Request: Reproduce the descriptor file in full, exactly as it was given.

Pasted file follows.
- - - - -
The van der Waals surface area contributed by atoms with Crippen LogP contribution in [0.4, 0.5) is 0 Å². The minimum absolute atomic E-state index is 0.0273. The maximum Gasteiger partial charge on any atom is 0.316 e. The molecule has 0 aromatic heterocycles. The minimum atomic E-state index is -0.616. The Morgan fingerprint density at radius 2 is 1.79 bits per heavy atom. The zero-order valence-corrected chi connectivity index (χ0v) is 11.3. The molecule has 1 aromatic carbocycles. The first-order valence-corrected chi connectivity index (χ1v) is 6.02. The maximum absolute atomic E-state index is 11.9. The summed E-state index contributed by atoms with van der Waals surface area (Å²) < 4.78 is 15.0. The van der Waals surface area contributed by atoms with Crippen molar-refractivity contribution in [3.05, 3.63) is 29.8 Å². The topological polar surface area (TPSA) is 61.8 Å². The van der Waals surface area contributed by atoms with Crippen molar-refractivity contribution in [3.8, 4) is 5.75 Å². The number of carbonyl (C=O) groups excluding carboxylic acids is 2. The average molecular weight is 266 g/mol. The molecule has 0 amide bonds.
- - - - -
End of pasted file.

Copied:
The van der Waals surface area contributed by atoms with Crippen LogP contribution in [0.4, 0.5) is 0 Å². The minimum absolute atomic E-state index is 0.0273. The maximum Gasteiger partial charge on any atom is 0.316 e. The molecule has 0 aromatic heterocycles. The minimum atomic E-state index is -0.616. The Morgan fingerprint density at radius 2 is 1.79 bits per heavy atom. The zero-order valence-corrected chi connectivity index (χ0v) is 11.3. The molecule has 1 aromatic carbocycles. The first-order valence-corrected chi connectivity index (χ1v) is 6.02. The maximum absolute atomic E-state index is 11.9. The summed E-state index contributed by atoms with van der Waals surface area (Å²) < 4.78 is 15.0. The van der Waals surface area contributed by atoms with Crippen molar-refractivity contribution in [3.05, 3.63) is 29.8 Å². The topological polar surface area (TPSA) is 61.8 Å². The van der Waals surface area contributed by atoms with Crippen molar-refractivity contribution in [3.8, 4) is 5.75 Å². The number of carbonyl (C=O) groups excluding carboxylic acids is 2. The average molecular weight is 266 g/mol. The molecule has 0 amide bonds.